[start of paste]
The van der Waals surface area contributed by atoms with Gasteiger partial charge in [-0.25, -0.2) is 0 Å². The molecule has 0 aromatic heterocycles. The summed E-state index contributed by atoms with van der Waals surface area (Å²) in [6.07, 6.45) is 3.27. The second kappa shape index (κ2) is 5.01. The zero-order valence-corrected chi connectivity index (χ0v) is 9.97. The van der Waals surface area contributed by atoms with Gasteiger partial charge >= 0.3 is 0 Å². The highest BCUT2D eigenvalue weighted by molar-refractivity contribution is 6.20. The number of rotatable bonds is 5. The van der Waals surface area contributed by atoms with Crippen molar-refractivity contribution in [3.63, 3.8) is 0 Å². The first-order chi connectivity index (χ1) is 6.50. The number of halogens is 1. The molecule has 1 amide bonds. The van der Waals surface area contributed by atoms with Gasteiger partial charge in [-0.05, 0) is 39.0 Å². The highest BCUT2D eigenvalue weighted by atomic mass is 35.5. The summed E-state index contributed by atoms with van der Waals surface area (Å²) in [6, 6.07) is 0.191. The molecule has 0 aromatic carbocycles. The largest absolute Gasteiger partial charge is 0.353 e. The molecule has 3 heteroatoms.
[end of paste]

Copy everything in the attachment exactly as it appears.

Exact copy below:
The van der Waals surface area contributed by atoms with Gasteiger partial charge in [-0.25, -0.2) is 0 Å². The molecule has 0 aromatic heterocycles. The summed E-state index contributed by atoms with van der Waals surface area (Å²) in [6.07, 6.45) is 3.27. The second kappa shape index (κ2) is 5.01. The zero-order valence-corrected chi connectivity index (χ0v) is 9.97. The van der Waals surface area contributed by atoms with Gasteiger partial charge >= 0.3 is 0 Å². The highest BCUT2D eigenvalue weighted by molar-refractivity contribution is 6.20. The number of rotatable bonds is 5. The van der Waals surface area contributed by atoms with Crippen molar-refractivity contribution in [3.63, 3.8) is 0 Å². The first-order chi connectivity index (χ1) is 6.50. The number of halogens is 1. The molecule has 1 amide bonds. The van der Waals surface area contributed by atoms with Gasteiger partial charge in [-0.05, 0) is 39.0 Å². The highest BCUT2D eigenvalue weighted by atomic mass is 35.5. The summed E-state index contributed by atoms with van der Waals surface area (Å²) in [6, 6.07) is 0.191. The molecule has 0 aromatic carbocycles. The largest absolute Gasteiger partial charge is 0.353 e. The molecule has 3 heteroatoms.